If you leave the gym before reaching the gym, it can affect the number of candles on your birthday cake.


Several studies have found a correlation between strength training and life expectancy. A recent 2018 study published in the Journal of the American Heart Association found that the average 62-year-old women who spent up to 145 minutes a week on strength training were less likely to die from cardiovascular issues and any other causes during the 12-year study period.

This is the recent in a growing series of studies that highlight the importance of strength training in addition to cardiovascular exercise. Most of the research has focused on the elderly, but a 2018 study involving more than 80,000 matures over the age of 30 found that a combination of strength training and aerobic exercise reduces the risk of premature death by 23% compared to aerobic exercise alone.


Despite the fact that several studies show obvious connections, Kate Duchaux, Ph.D., Master of Health, a researcher at the University of California, San Francisco, whose research was published in the Journal of Gerontology, found that people with low muscle strength are 50% more likely to die earlier. admits that this is not the matter. it is clear how strength training affects life expectancy. He doubts that the lack of muscle strength makes him lead a more sedentary lifestyle, which increases the risk of chronic issues and death.

“Being active means using muscles, and maintaining muscle strength throughout your life can help you live longer,” says Duchon. “This is a powerful discovery.”

The information is especially important, according to Duchon, in the manual on body activity for Americans in the United States, it is recommended to perform strength training of medium and high intensity with the involvement of all major muscle groups at least two days a week.


Here are three important things you should know about strength training:

Yes, lifting weights is one way to increase strength, but Duchoosserva” in fact, a study published in the American Journal of Epidemiology showed that exercises such as squats, push-ups and lunges are all strength training movements using your own body weight.without the necessary strength training equipment.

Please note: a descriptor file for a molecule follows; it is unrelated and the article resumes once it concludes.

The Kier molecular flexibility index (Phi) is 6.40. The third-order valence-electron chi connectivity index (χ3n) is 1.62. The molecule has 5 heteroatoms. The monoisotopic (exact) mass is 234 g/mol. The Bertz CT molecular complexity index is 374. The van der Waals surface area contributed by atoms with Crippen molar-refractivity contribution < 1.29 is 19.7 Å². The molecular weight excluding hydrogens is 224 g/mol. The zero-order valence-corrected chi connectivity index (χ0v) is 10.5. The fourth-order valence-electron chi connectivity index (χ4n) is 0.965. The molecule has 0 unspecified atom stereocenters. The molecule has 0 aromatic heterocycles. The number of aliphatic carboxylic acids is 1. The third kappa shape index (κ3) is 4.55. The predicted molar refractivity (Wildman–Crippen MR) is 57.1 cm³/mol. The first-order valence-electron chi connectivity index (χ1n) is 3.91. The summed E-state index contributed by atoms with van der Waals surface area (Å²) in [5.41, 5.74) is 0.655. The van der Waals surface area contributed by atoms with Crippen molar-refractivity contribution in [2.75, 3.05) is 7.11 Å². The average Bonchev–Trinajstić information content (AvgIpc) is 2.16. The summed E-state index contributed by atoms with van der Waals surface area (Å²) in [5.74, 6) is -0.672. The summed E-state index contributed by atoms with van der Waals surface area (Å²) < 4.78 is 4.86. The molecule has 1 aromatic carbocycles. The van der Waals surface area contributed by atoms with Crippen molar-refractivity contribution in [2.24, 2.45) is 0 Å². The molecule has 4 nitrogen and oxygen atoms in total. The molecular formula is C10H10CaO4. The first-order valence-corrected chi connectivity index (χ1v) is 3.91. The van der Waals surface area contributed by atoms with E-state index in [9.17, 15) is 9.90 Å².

You don’t have to choose the heaviest weights on the shelf to gain strength. A study published in the Journal of Applied Physiology found that doing 20 to 25 reps with lighter weights (about 50% of the maximum of one rep) was just as effective for building strength as doing 8 to 12 reps with heavier weights.

“Lifting lighter weights trains the endurance of muscle fibers, [improving] their ability to perform everyday activities and improve athletic performance,” says Tom Holland, MD, certified strength and fitness specialist, exercise physiologist and author of “Beat the G”..

Holland advises beginners to start with lighter weights in order to master the right technique, reduce the risk of problems and improve strength.

According to Holland, you never get too old to start strength training, pointing to studies showing that a group of nursing home residents aged 77 and older who started a strength training program improved their muscle strength by as much as 108% in just eight weeks.

“Numerous studies show a dramatic increase in strength in people who start strength training for the first time, starting at the age of 70,” he says.

Duchaud believes that strength training can be an important part of preventive medicine, and advises: “if you haven’t done any strength training yet, start now; it should be an integral part of your workout.”

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